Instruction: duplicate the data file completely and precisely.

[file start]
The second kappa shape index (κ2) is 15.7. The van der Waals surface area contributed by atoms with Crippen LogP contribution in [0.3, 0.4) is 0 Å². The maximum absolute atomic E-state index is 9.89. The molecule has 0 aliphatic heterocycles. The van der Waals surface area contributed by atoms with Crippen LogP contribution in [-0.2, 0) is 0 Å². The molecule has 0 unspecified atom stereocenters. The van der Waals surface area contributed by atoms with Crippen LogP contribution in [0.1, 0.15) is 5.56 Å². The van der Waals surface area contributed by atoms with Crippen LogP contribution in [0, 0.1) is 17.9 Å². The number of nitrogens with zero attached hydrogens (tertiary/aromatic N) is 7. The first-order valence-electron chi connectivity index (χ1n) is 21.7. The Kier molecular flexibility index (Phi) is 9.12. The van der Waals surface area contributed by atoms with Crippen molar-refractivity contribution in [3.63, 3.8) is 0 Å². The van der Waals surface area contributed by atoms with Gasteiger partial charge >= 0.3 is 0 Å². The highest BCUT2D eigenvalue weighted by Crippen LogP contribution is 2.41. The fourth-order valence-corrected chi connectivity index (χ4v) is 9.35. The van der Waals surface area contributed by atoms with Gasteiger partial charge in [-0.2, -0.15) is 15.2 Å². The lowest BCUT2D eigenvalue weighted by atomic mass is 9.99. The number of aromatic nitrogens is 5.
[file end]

The second kappa shape index (κ2) is 15.7. The van der Waals surface area contributed by atoms with Crippen LogP contribution in [0.3, 0.4) is 0 Å². The maximum absolute atomic E-state index is 9.89. The molecule has 0 aliphatic heterocycles. The van der Waals surface area contributed by atoms with Crippen LogP contribution in [-0.2, 0) is 0 Å². The molecule has 0 unspecified atom stereocenters. The van der Waals surface area contributed by atoms with Crippen LogP contribution in [0.1, 0.15) is 5.56 Å². The van der Waals surface area contributed by atoms with Crippen LogP contribution in [0, 0.1) is 17.9 Å². The number of nitrogens with zero attached hydrogens (tertiary/aromatic N) is 7. The first-order valence-electron chi connectivity index (χ1n) is 21.7. The Kier molecular flexibility index (Phi) is 9.12. The van der Waals surface area contributed by atoms with Crippen molar-refractivity contribution in [3.63, 3.8) is 0 Å². The van der Waals surface area contributed by atoms with Gasteiger partial charge >= 0.3 is 0 Å². The highest BCUT2D eigenvalue weighted by Crippen LogP contribution is 2.41. The fourth-order valence-corrected chi connectivity index (χ4v) is 9.35. The van der Waals surface area contributed by atoms with Gasteiger partial charge in [-0.2, -0.15) is 15.2 Å². The lowest BCUT2D eigenvalue weighted by atomic mass is 9.99. The number of aromatic nitrogens is 5.